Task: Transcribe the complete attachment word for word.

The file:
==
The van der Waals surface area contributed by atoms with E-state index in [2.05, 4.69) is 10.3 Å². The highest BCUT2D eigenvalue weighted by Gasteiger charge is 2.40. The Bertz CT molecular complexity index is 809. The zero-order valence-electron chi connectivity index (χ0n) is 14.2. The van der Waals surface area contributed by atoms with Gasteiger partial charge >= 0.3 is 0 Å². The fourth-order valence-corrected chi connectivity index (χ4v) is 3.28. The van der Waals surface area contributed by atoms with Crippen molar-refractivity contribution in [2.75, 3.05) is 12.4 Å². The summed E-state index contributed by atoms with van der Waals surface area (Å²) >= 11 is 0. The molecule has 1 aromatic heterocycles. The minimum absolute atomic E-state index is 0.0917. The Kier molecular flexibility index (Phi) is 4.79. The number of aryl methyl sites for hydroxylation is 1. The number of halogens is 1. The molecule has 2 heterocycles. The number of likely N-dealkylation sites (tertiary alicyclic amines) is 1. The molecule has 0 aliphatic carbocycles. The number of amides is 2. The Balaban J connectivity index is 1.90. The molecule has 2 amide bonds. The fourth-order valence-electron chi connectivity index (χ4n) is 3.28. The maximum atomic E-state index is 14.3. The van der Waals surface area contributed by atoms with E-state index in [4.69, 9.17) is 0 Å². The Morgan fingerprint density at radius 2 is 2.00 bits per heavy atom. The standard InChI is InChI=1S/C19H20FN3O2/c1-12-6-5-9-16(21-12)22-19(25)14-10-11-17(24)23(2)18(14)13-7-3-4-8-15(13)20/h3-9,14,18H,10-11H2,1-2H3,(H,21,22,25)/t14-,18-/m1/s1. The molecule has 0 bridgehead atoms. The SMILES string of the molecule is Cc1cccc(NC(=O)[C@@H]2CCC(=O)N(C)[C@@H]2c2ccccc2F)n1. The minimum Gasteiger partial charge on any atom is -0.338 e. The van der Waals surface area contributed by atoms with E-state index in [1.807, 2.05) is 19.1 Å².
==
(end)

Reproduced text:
The van der Waals surface area contributed by atoms with E-state index in [2.05, 4.69) is 10.3 Å². The highest BCUT2D eigenvalue weighted by Gasteiger charge is 2.40. The Bertz CT molecular complexity index is 809. The zero-order valence-electron chi connectivity index (χ0n) is 14.2. The van der Waals surface area contributed by atoms with Gasteiger partial charge >= 0.3 is 0 Å². The fourth-order valence-corrected chi connectivity index (χ4v) is 3.28. The van der Waals surface area contributed by atoms with Crippen molar-refractivity contribution in [2.75, 3.05) is 12.4 Å². The summed E-state index contributed by atoms with van der Waals surface area (Å²) >= 11 is 0. The molecule has 1 aromatic heterocycles. The minimum absolute atomic E-state index is 0.0917. The Kier molecular flexibility index (Phi) is 4.79. The number of aryl methyl sites for hydroxylation is 1. The number of halogens is 1. The molecule has 2 heterocycles. The number of likely N-dealkylation sites (tertiary alicyclic amines) is 1. The molecule has 0 aliphatic carbocycles. The number of amides is 2. The Balaban J connectivity index is 1.90. The molecule has 2 amide bonds. The fourth-order valence-electron chi connectivity index (χ4n) is 3.28. The maximum atomic E-state index is 14.3. The van der Waals surface area contributed by atoms with E-state index in [4.69, 9.17) is 0 Å². The Morgan fingerprint density at radius 2 is 2.00 bits per heavy atom. The standard InChI is InChI=1S/C19H20FN3O2/c1-12-6-5-9-16(21-12)22-19(25)14-10-11-17(24)23(2)18(14)13-7-3-4-8-15(13)20/h3-9,14,18H,10-11H2,1-2H3,(H,21,22,25)/t14-,18-/m1/s1. The molecule has 0 bridgehead atoms. The SMILES string of the molecule is Cc1cccc(NC(=O)[C@@H]2CCC(=O)N(C)[C@@H]2c2ccccc2F)n1. The minimum Gasteiger partial charge on any atom is -0.338 e. The van der Waals surface area contributed by atoms with E-state index in [1.807, 2.05) is 19.1 Å².